The small matter of the noise cancellation. Let us deal with the elephant in the room—the Sony WH-CH710 does not have active noise cancellation (ANC). Instead it uses something called the Artificial Intelligent Noise Cancellation (AINC) to understand the nature of noise around you via the dual microphones in each earcup and then suppress them. The results are quite acceptable, I have to say, with considerable amount of outdoor noise such as traffic and people chatting getting blocked out. But a noisy air conditioner, for example, or something similarly harsh and perhaps rare still somehow streams through—not that it is going to bother you much, but you just know it is there. This noise cancellation method will do the job for most people, but harsh sounds will still be noticeable to you unless you really turn up the volume.

Sennheiser has a significant advantage with the active noise cancellation (ANC) in the HD450BT. When turned on, these block out pretty much every noise in the world around you. That is just how superior ANC is as a technology, and it is good to see Sennheiser not cutting any corners on that performance aspect.

In terms of battery life, we got close to Sony’s claimed 35-hour battery backup time for listening to music with the noise cancellation active. This is quite robust and should work well for travelers too. You charge the battery and pretty much don't have to worry about it for a while. In comparison, Sennheiser HD450BT delivers a bit more than 30 hours with noise cancellation active, and remember, the ANC that it deploys is also far superior.

Sony WH-CH710N-2

The Last Word: It is a steal at this price! Except...

The thing is, the Sony WH-CH710 is ticking off a large part of the spec sheet. The lightweight and comfortable build, powerful sound and the fact that it has noise cancellation capabilities. In essence, the slight bias towards lower frequencies should also work well for a lot of Indian users who prefer bass heavy music. The Sony WH-CH710 is indeed a very capable headphone and I wouldn’t mind recommending it to just about anyone. At the price which it comes for, under the Rs 10,000 mark, there really is no competition for this sort of audio experience. Why would you not want to buy the Sony WH-CH710N and instead spend similar amounts of money on unknown brands or products that are just not even remotely close as far as the sound is concerned? Don’t do it!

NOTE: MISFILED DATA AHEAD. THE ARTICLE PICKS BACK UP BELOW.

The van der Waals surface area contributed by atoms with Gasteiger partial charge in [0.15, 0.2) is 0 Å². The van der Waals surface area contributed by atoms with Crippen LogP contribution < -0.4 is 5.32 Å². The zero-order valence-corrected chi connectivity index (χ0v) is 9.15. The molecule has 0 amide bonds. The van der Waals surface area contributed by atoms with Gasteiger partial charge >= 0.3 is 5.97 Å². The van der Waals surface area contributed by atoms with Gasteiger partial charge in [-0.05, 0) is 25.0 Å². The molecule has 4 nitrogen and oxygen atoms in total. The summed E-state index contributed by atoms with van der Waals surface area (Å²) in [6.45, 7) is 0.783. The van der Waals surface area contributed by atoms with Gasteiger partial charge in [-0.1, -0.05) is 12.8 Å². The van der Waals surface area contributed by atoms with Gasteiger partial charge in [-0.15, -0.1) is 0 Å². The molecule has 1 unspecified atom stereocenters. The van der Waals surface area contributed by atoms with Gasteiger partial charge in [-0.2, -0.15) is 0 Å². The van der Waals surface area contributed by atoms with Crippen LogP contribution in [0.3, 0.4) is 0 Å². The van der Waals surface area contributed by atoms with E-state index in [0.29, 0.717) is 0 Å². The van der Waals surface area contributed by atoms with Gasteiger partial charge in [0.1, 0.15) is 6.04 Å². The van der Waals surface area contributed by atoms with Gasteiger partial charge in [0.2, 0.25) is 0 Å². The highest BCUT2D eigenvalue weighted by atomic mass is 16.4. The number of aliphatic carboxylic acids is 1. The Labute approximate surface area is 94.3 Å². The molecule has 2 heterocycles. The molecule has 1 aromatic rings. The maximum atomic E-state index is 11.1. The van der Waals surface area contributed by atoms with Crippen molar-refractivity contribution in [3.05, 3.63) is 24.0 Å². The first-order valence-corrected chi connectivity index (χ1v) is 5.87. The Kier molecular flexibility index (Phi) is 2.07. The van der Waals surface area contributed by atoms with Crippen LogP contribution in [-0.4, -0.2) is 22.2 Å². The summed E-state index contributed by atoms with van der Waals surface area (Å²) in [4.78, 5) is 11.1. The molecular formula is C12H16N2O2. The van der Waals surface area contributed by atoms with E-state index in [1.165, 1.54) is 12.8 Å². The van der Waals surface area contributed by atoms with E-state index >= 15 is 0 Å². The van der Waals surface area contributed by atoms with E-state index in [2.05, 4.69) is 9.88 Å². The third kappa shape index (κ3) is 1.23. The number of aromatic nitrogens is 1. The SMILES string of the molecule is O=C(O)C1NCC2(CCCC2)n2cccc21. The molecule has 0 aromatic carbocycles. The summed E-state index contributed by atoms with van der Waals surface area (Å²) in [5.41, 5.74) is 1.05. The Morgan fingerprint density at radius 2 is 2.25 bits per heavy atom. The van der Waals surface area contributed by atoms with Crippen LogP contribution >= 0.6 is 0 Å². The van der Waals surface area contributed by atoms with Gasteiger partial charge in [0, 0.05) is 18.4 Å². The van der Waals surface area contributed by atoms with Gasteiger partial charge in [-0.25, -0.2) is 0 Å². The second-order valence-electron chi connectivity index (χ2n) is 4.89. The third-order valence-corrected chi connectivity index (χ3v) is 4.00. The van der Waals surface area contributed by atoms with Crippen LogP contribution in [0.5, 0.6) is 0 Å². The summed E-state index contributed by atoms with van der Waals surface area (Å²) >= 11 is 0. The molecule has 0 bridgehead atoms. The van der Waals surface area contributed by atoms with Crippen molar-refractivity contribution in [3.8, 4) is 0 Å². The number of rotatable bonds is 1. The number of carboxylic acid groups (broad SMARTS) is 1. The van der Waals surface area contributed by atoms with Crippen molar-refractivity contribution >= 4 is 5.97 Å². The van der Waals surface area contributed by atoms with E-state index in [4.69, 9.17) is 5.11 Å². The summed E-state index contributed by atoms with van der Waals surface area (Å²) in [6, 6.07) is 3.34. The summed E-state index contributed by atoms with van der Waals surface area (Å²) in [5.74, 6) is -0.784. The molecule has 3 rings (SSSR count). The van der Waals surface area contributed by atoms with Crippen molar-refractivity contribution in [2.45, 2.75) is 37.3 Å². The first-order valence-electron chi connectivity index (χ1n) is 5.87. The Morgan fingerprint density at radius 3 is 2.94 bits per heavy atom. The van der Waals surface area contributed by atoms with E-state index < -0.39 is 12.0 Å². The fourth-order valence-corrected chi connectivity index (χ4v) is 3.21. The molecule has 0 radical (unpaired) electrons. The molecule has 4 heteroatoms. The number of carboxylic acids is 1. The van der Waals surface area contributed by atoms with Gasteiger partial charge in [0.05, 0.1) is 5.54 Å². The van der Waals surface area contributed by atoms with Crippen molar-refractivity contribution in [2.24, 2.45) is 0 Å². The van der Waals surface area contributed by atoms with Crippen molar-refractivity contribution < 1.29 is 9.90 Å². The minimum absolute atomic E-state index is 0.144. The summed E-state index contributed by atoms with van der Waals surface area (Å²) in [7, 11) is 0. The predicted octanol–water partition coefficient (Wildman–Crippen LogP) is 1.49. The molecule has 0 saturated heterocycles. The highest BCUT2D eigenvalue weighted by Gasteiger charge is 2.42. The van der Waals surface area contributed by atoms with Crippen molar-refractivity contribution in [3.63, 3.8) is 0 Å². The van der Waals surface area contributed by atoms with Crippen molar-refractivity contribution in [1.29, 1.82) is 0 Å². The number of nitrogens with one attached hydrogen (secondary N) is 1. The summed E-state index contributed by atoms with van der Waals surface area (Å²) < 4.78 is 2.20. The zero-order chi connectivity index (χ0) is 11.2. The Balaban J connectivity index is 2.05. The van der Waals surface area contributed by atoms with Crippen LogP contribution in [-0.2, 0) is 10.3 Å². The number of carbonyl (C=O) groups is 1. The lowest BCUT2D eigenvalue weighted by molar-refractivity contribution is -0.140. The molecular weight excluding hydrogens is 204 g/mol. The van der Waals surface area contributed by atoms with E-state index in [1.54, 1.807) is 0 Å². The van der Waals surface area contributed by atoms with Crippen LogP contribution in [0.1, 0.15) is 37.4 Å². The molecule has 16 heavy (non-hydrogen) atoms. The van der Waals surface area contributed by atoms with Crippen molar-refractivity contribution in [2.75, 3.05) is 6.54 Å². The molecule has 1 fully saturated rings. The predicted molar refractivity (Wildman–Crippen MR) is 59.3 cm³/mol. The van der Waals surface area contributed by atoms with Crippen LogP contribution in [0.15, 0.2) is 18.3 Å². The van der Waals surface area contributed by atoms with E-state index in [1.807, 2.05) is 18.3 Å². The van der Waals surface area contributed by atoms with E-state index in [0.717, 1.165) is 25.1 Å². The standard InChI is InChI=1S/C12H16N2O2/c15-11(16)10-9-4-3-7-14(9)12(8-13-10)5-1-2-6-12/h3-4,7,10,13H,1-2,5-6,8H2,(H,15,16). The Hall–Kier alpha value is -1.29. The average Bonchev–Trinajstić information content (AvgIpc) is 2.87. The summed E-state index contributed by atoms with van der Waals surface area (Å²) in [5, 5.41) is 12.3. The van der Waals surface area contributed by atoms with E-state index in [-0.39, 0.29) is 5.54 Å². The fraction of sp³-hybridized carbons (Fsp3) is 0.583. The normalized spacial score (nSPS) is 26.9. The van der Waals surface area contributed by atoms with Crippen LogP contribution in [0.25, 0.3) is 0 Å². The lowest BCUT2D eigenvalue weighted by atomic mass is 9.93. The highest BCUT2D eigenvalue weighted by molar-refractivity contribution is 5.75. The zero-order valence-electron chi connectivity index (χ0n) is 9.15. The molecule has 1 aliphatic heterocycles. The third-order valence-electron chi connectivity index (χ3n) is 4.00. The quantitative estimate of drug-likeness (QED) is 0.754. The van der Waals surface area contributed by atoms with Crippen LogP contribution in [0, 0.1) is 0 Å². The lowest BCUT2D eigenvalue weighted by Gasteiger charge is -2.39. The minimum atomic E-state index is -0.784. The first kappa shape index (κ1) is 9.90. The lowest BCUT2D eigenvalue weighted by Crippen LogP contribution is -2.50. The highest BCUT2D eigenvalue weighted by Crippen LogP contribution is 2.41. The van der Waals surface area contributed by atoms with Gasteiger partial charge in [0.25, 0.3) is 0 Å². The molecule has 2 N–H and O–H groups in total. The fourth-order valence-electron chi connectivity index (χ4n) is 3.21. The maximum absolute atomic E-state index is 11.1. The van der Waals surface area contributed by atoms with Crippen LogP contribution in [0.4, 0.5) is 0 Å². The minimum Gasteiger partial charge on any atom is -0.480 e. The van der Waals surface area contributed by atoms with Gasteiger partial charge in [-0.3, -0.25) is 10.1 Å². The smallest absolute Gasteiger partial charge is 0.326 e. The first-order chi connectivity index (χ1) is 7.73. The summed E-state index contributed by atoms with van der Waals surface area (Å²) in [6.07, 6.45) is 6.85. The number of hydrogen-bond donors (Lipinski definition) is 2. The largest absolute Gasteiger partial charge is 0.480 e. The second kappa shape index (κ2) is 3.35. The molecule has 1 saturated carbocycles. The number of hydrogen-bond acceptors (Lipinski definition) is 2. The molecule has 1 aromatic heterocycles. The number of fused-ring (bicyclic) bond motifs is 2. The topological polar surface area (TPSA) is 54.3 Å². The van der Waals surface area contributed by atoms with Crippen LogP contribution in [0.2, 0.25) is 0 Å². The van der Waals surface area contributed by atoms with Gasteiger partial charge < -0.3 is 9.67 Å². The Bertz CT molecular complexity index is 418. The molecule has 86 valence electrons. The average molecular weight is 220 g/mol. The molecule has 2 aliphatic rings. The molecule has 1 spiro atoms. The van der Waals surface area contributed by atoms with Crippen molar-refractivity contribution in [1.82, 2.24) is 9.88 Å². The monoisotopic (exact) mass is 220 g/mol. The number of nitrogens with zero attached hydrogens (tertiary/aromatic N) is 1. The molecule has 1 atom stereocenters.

However, this is where the finer details come into play. If noise cancellation is important for you and you need a good pair of cans that will block out the ambient noise at work or while traveling, then you just have to prepare yourself to spend a little more and go for the Sennheiser HD450BT which is using superior noise cancellation technology and does a better job of blocking out the ambient noise for your music, podcasts and Netflix binge watching sessions. There are just no two ways about it.